Cardiovascular disease and diabetes (Type 2 diabetes) are two of the biggest reasons to worry about the rate of obesity.
According to the American Diabetes Association, chronic diseases (such as diabetes) are responsible for 70% of U. S.deaths and 70% of U. S. health care costs. Recently, researchers have found more evidence linking diabetes and cardiovascular disease (CVD) and have concluded that people with diabetes are 2-to-4 times more likely to have CVD and up to 5 times more likely to have a stroke than those who do not have diabetes.
Cardiovascular problems in America lead to over 1000 deaths per day. That's a frightening statistic.
Almost every one of us knows someone with diabetes. Nearly 16 million people in the United States have diabetes, and another 13.4 million people have impaired fasting glucose (sugar) or “pre-diabetes”. By 2010, more than 10% of the U. S. population will have diabetes and by 2020, 157 million Americans will be living with a chronic condition, costing $1 trillion to treat these patients.
In developing countries, economical improvement is often associated with a rapid increase in obesity. In fact, the prevalence of obesity in these developing nations often overshoots that which occurs in Western countries. Fortunately, the rate of obesity begins to decrease and this is correlated with a higher education and socioeconomic status. Unfortunately, this means that poorer individuals often continue to become obese and diabetic.
Here is a simplified version of what happens in Type 2 (adult onset) diabetes. Over a lifetime, a diet high in fat and sugar lead to “insulin resistance”. If someone eats a lot of sugar, this results in chronically high insulin levels. Insulin is a hormone that signals cells to extract glucose from the bloodstream. Insulin resistance refers to the inability of the cells to extract glucose from the bloodstream even when the insulin signal is very strong.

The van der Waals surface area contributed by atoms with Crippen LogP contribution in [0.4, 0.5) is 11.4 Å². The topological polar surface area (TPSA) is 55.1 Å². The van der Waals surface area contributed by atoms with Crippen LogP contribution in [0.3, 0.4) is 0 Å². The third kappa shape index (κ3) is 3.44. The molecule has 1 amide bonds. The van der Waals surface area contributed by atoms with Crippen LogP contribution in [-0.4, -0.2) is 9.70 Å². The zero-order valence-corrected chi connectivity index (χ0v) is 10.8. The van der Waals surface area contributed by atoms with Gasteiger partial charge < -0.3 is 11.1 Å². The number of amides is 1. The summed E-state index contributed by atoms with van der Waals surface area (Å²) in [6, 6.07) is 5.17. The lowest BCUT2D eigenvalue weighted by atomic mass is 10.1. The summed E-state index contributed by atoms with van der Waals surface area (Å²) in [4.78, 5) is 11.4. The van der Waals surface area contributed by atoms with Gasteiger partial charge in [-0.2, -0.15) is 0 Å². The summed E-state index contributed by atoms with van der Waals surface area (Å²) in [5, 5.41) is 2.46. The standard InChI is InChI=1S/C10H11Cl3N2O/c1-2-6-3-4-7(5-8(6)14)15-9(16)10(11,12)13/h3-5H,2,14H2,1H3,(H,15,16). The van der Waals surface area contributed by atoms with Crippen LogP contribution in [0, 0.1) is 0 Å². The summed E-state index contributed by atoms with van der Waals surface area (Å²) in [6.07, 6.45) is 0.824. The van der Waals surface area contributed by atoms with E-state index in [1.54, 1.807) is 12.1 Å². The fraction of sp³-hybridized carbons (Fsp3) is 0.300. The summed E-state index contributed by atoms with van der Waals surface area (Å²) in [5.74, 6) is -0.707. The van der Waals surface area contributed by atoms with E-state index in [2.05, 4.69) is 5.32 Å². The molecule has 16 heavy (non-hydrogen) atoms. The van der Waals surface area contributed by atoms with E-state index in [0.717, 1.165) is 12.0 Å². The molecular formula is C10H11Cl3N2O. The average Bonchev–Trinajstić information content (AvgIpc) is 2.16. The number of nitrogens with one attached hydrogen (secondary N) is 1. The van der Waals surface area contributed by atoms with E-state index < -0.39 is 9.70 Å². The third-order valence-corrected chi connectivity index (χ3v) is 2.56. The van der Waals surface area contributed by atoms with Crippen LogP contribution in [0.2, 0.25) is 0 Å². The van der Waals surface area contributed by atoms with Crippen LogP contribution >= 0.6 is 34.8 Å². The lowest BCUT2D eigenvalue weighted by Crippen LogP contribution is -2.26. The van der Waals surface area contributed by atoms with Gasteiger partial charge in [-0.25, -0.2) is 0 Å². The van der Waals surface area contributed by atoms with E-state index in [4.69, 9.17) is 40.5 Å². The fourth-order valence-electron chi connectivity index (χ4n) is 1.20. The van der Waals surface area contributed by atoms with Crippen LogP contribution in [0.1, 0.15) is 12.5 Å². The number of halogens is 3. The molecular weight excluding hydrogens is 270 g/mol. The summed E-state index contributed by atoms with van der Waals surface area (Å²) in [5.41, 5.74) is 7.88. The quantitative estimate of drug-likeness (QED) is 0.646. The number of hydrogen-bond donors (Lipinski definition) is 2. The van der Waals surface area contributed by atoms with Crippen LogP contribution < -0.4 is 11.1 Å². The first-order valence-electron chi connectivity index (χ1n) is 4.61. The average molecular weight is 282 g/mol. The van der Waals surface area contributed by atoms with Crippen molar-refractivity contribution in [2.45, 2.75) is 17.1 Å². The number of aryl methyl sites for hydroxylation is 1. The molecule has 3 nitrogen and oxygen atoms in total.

With a high sugar diet, insulin is released very often and in very high amounts. Therefore, the cells of the body become insensitive to insulin and this leads to a decrease in the uptake of sugar (glucose) by cells of the body. The elevated glucose levels may be detrimental to many tissues in the body.
Fortunately, at any age you can begin to combat diabetes with exercise and a change in body composition. By decreasing body fat and increasing muscle mass, you will have more receptors willing to deal with insulin.
Strength training will also help control blood sugar in diabetics. Thirty-one diabetics (average age = 66) were split into strength-training program or sedentary groups. The results showed that after 16 weeks, the training group had better blood sugar control, likely by increasing the body's uptake of blood sugar.
According to one of the authors, muscle accounts for up to 80% blood sugar uptake. Weight training increases muscle mass and thus the ability to increase sugar disposal. In addition, contractions from any type of exercise result in glucose uptake. Consult your doctor prior to any type of training!
Craig Ballantyne is a Certified Strength & Conditioning Specialist and writes for Men's Health, Men's Fitness, Maximum Fitness, Muscle and Fitness Hers, and Oxygen magazines. His trademarked Turbulence Training fat loss workouts have been featured multiple times in Men’s Fitness and Maximum Fitness magazines, and have helped thousands of men and women around the world lose fat, gain muscle, and get lean in less than 45 minutes three times per week. For more information on the Turbulence Training workouts that will help you burn fat without long, slow cardio sessions or fancy equipment, visit http://www.TurbulenceTraining.com